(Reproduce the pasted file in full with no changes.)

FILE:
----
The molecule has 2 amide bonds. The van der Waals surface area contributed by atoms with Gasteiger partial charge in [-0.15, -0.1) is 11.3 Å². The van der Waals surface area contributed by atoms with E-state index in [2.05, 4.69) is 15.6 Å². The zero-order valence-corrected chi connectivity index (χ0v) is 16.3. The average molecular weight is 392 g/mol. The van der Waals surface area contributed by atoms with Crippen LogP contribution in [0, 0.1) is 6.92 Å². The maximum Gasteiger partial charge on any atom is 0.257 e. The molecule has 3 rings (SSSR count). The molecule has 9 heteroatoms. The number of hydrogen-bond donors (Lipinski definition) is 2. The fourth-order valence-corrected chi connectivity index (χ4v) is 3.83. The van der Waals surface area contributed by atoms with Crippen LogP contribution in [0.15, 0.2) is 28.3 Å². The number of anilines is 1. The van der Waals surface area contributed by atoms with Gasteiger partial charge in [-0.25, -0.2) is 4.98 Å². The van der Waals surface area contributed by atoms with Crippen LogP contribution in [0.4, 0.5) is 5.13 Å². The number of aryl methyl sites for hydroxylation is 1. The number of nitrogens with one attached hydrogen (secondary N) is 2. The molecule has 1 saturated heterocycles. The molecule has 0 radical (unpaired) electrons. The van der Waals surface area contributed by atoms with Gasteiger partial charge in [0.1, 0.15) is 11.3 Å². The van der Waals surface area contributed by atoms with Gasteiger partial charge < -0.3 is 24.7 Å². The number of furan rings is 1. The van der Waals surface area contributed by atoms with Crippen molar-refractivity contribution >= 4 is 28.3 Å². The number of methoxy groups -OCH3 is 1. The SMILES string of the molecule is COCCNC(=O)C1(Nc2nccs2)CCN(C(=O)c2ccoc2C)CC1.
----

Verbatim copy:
The molecule has 2 amide bonds. The van der Waals surface area contributed by atoms with Gasteiger partial charge in [-0.15, -0.1) is 11.3 Å². The van der Waals surface area contributed by atoms with E-state index in [2.05, 4.69) is 15.6 Å². The zero-order valence-corrected chi connectivity index (χ0v) is 16.3. The average molecular weight is 392 g/mol. The van der Waals surface area contributed by atoms with Crippen LogP contribution in [0, 0.1) is 6.92 Å². The maximum Gasteiger partial charge on any atom is 0.257 e. The molecule has 3 rings (SSSR count). The molecule has 9 heteroatoms. The number of hydrogen-bond donors (Lipinski definition) is 2. The fourth-order valence-corrected chi connectivity index (χ4v) is 3.83. The van der Waals surface area contributed by atoms with Crippen LogP contribution in [0.15, 0.2) is 28.3 Å². The number of anilines is 1. The van der Waals surface area contributed by atoms with Gasteiger partial charge in [-0.25, -0.2) is 4.98 Å². The van der Waals surface area contributed by atoms with Crippen LogP contribution in [0.4, 0.5) is 5.13 Å². The number of aryl methyl sites for hydroxylation is 1. The number of nitrogens with one attached hydrogen (secondary N) is 2. The molecule has 1 saturated heterocycles. The molecule has 0 radical (unpaired) electrons. The van der Waals surface area contributed by atoms with Gasteiger partial charge in [0.1, 0.15) is 11.3 Å². The van der Waals surface area contributed by atoms with Gasteiger partial charge < -0.3 is 24.7 Å². The number of furan rings is 1. The van der Waals surface area contributed by atoms with Crippen molar-refractivity contribution >= 4 is 28.3 Å². The number of methoxy groups -OCH3 is 1. The SMILES string of the molecule is COCCNC(=O)C1(Nc2nccs2)CCN(C(=O)c2ccoc2C)CC1.